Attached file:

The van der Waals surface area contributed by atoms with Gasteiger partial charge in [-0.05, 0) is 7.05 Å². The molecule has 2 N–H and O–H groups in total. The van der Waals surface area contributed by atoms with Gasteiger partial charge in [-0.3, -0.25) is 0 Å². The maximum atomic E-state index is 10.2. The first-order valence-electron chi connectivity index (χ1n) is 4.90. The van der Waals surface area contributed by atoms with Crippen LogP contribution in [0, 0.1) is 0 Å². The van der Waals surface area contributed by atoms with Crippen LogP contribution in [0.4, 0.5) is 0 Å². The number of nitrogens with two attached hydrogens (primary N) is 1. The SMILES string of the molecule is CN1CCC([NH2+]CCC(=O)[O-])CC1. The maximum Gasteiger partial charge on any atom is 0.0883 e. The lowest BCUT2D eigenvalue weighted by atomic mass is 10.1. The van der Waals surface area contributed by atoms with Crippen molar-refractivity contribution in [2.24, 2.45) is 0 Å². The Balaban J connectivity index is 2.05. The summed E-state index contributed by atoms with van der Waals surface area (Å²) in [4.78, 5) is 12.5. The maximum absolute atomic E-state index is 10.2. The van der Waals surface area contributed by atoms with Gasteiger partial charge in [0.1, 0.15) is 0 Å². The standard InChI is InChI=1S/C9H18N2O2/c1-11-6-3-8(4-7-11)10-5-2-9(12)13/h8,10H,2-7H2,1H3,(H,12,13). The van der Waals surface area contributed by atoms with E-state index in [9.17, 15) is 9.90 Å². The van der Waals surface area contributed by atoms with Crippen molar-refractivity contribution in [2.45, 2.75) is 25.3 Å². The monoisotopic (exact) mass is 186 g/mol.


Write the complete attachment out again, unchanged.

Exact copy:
The van der Waals surface area contributed by atoms with Gasteiger partial charge in [-0.05, 0) is 7.05 Å². The molecule has 2 N–H and O–H groups in total. The van der Waals surface area contributed by atoms with Gasteiger partial charge in [-0.3, -0.25) is 0 Å². The maximum atomic E-state index is 10.2. The first-order valence-electron chi connectivity index (χ1n) is 4.90. The van der Waals surface area contributed by atoms with Crippen LogP contribution in [0, 0.1) is 0 Å². The van der Waals surface area contributed by atoms with Crippen LogP contribution in [0.4, 0.5) is 0 Å². The number of nitrogens with two attached hydrogens (primary N) is 1. The SMILES string of the molecule is CN1CCC([NH2+]CCC(=O)[O-])CC1. The maximum Gasteiger partial charge on any atom is 0.0883 e. The lowest BCUT2D eigenvalue weighted by atomic mass is 10.1. The van der Waals surface area contributed by atoms with Crippen molar-refractivity contribution in [2.24, 2.45) is 0 Å². The Balaban J connectivity index is 2.05. The summed E-state index contributed by atoms with van der Waals surface area (Å²) in [4.78, 5) is 12.5. The maximum absolute atomic E-state index is 10.2. The van der Waals surface area contributed by atoms with Gasteiger partial charge in [0.1, 0.15) is 0 Å². The standard InChI is InChI=1S/C9H18N2O2/c1-11-6-3-8(4-7-11)10-5-2-9(12)13/h8,10H,2-7H2,1H3,(H,12,13). The van der Waals surface area contributed by atoms with E-state index in [9.17, 15) is 9.90 Å². The van der Waals surface area contributed by atoms with Crippen molar-refractivity contribution in [2.45, 2.75) is 25.3 Å². The monoisotopic (exact) mass is 186 g/mol.